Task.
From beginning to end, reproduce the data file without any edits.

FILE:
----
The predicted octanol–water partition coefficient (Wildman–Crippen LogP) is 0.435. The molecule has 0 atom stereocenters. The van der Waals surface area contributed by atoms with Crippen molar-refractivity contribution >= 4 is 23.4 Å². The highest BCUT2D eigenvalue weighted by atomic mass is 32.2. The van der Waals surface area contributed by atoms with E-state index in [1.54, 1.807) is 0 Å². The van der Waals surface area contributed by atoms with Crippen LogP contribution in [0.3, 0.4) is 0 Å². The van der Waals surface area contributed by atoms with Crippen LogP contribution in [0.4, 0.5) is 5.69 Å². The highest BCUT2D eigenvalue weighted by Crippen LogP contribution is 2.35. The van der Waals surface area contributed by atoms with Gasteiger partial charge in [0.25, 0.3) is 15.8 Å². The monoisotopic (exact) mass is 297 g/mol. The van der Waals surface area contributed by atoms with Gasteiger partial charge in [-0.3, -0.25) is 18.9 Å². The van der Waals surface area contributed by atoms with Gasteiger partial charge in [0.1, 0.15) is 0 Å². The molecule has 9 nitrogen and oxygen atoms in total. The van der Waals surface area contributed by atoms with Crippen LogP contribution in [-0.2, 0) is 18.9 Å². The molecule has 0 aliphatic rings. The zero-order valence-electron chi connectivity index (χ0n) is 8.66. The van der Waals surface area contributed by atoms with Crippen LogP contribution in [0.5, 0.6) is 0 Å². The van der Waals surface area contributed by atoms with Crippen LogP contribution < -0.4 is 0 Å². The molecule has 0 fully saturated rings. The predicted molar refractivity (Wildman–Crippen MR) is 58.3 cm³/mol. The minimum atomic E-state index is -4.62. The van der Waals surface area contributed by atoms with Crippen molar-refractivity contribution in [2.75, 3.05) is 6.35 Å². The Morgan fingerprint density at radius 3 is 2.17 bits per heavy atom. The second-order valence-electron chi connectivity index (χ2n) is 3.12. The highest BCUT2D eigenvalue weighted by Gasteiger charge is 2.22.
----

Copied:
The predicted octanol–water partition coefficient (Wildman–Crippen LogP) is 0.435. The molecule has 0 atom stereocenters. The van der Waals surface area contributed by atoms with Crippen molar-refractivity contribution >= 4 is 23.4 Å². The highest BCUT2D eigenvalue weighted by atomic mass is 32.2. The van der Waals surface area contributed by atoms with E-state index in [1.54, 1.807) is 0 Å². The van der Waals surface area contributed by atoms with Crippen LogP contribution in [0.3, 0.4) is 0 Å². The van der Waals surface area contributed by atoms with Crippen LogP contribution in [0.4, 0.5) is 5.69 Å². The highest BCUT2D eigenvalue weighted by Crippen LogP contribution is 2.35. The van der Waals surface area contributed by atoms with Gasteiger partial charge in [0.25, 0.3) is 15.8 Å². The monoisotopic (exact) mass is 297 g/mol. The van der Waals surface area contributed by atoms with Gasteiger partial charge in [-0.3, -0.25) is 18.9 Å². The van der Waals surface area contributed by atoms with Gasteiger partial charge in [0.1, 0.15) is 0 Å². The molecule has 9 nitrogen and oxygen atoms in total. The van der Waals surface area contributed by atoms with Crippen LogP contribution in [-0.2, 0) is 18.9 Å². The molecule has 0 aliphatic rings. The zero-order valence-electron chi connectivity index (χ0n) is 8.66. The van der Waals surface area contributed by atoms with Crippen LogP contribution in [0.5, 0.6) is 0 Å². The van der Waals surface area contributed by atoms with Crippen LogP contribution < -0.4 is 0 Å². The molecule has 0 fully saturated rings. The predicted molar refractivity (Wildman–Crippen MR) is 58.3 cm³/mol. The minimum atomic E-state index is -4.62. The van der Waals surface area contributed by atoms with Crippen molar-refractivity contribution in [2.75, 3.05) is 6.35 Å². The Morgan fingerprint density at radius 3 is 2.17 bits per heavy atom. The second-order valence-electron chi connectivity index (χ2n) is 3.12. The highest BCUT2D eigenvalue weighted by Gasteiger charge is 2.22.